In particular, under Subchapter V, the business owner files a reorganization plan within a much shorter time period (90 days). The business owner only needs approval for its reorganization plan from the Bankruptcy Court as opposed to at least one class of creditors and without the appointment of a creditors’ committee. Furthermore, the business owner no longer needs to contribute cash or property to the reorganization and no longer needs to fully repay unsecured creditors such as would be the case with respect to PPP lenders in a typical Chapter 11 bankruptcy. Instead, the business pays creditors from disposable income (profits over and above reasonable compensation to the business owners) over a period of three to five years. Essentially, some proportion of PPP loans may be discharged or otherwise “forgiven.” The time to repay the remainder of the loan would be between 3 to 5 years. The SBRA also provides for the appointment of a trustee to facilitate reorganization and monitoring for payments.
Small businesses considering this option must be mindful that there is some uncertainly about the availability of PPP loans for businesses already in bankruptcy. The SBA formalized a rule against providing PPP loans to debtors in bankruptcy at any time before the loan is disbursed. The SBA loan application form requires applicants to affirm that they are not involved in a bankruptcy and advises that the loan will not be approved if that is the case, even though the CARES Act itself is silent on the subject matter. The SBA further advises that if any business subsequently enters bankruptcy after the PPP loan application is filed but before the funds are disbursed, the business must contact the SBA to cancel the application or else the disbursements will be considered for an unauthorized purpose requiring full repayment or else subjecting the business to potential liability.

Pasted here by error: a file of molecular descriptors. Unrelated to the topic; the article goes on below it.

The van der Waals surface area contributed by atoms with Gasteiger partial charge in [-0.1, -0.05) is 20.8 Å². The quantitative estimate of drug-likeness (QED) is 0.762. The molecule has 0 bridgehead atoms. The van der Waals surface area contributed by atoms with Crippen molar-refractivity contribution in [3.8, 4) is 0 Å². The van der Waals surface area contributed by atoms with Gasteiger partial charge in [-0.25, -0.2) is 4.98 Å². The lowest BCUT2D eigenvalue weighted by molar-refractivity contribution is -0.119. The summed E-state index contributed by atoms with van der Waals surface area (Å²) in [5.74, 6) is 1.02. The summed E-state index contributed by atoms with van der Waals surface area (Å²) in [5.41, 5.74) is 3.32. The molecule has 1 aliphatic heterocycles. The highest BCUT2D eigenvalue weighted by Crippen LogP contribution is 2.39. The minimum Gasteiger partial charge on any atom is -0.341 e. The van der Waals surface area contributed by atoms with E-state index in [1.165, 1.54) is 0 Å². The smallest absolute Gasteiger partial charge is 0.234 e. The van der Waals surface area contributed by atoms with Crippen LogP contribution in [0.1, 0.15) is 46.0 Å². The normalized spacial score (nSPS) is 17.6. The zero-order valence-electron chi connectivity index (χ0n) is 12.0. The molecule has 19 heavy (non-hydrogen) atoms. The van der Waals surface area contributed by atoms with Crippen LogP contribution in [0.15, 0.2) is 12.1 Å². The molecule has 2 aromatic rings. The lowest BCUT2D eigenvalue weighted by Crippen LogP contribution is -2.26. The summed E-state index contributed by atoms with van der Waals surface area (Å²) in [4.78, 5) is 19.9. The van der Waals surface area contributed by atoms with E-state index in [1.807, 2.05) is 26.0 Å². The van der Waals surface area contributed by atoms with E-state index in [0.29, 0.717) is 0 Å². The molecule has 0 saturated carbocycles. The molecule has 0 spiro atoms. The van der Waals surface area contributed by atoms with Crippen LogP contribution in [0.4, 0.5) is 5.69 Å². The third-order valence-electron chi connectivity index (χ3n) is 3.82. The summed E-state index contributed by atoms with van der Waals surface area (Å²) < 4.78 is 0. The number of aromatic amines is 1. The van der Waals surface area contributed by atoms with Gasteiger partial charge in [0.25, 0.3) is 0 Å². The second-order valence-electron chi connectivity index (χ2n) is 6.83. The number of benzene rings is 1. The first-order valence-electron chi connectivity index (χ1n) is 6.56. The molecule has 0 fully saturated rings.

Debtors have contested the SBA’s rule arguing that the SBA lacks authority under the legislation to prohibit loans to debtors in bankruptcy, and that the rule otherwise violates the Bankruptcy Code in that it constitutes discrimination against applicants on the basis of their debtor status. Bankruptcy Courts have been split on these arguments. Some have refused to enjoin the implementation of the SBA’s non-bankruptcy rule while others have entered temporary restraining orders prohibiting rejection of PPP loan applications submitted by Chapter 11 businesses. Limited Bankruptcy Courts have even ordered judgment against the SBA requiring disbursement of the requested loan amount. Another strategy some debtors have successfully employed is seeking voluntary dismissal of the Chapter 11 bankruptcy action in order to complete the PPP loan application process only to file a subsequent bankruptcy petition.
In the end, for small businesses, the prudent action most likely is to complete the PPP loan application process before filing any bankruptcy petition. Another reason that this approach may be most prudent is that PPP loans disbursed prior to bankruptcy will most likely be considered an unsecured debt subject to partial discharge while PPP loans disbursed during a bankruptcy may enjoy administrative priority subject to full repayment. In the end, small businesses will need to balance the potential forgiveness that may apply under both the PPP/PPPFA and SBRA. Again, all these considerations will become moot for small businesses that do not apply for PPP loans by the rapidly approaching deadline of June 30,2020, absent any further extension.